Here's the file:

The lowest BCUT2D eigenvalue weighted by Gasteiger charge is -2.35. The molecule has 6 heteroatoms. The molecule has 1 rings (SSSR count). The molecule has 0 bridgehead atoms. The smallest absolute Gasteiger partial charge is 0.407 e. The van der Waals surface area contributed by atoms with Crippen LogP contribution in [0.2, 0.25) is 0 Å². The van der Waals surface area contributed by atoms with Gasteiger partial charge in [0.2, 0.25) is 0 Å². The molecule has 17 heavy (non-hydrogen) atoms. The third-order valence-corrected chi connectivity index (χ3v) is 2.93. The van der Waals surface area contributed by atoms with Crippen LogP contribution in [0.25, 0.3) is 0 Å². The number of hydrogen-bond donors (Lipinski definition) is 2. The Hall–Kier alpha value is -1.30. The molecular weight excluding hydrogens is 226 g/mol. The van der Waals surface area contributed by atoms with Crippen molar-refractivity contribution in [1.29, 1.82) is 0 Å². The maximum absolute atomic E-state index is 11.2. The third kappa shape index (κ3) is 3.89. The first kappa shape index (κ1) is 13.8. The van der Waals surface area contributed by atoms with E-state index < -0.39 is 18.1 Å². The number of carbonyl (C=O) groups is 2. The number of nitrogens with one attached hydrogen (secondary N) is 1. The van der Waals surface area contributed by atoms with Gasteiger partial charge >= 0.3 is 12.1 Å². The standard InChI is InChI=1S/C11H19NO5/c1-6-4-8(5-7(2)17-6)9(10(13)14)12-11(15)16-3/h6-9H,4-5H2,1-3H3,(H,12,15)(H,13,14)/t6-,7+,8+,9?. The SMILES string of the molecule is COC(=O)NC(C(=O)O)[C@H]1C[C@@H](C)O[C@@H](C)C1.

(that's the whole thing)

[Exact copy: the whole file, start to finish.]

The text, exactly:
The lowest BCUT2D eigenvalue weighted by Gasteiger charge is -2.35. The molecule has 6 heteroatoms. The molecule has 1 rings (SSSR count). The molecule has 0 bridgehead atoms. The smallest absolute Gasteiger partial charge is 0.407 e. The van der Waals surface area contributed by atoms with Crippen LogP contribution in [0.2, 0.25) is 0 Å². The van der Waals surface area contributed by atoms with Gasteiger partial charge in [0.2, 0.25) is 0 Å². The molecule has 17 heavy (non-hydrogen) atoms. The third-order valence-corrected chi connectivity index (χ3v) is 2.93. The van der Waals surface area contributed by atoms with Crippen LogP contribution in [0.25, 0.3) is 0 Å². The number of hydrogen-bond donors (Lipinski definition) is 2. The Hall–Kier alpha value is -1.30. The molecular weight excluding hydrogens is 226 g/mol. The van der Waals surface area contributed by atoms with Crippen molar-refractivity contribution in [1.29, 1.82) is 0 Å². The maximum absolute atomic E-state index is 11.2. The third kappa shape index (κ3) is 3.89. The first kappa shape index (κ1) is 13.8. The van der Waals surface area contributed by atoms with E-state index < -0.39 is 18.1 Å². The number of carbonyl (C=O) groups is 2. The number of nitrogens with one attached hydrogen (secondary N) is 1. The van der Waals surface area contributed by atoms with Gasteiger partial charge >= 0.3 is 12.1 Å². The standard InChI is InChI=1S/C11H19NO5/c1-6-4-8(5-7(2)17-6)9(10(13)14)12-11(15)16-3/h6-9H,4-5H2,1-3H3,(H,12,15)(H,13,14)/t6-,7+,8+,9?. The SMILES string of the molecule is COC(=O)NC(C(=O)O)[C@H]1C[C@@H](C)O[C@@H](C)C1.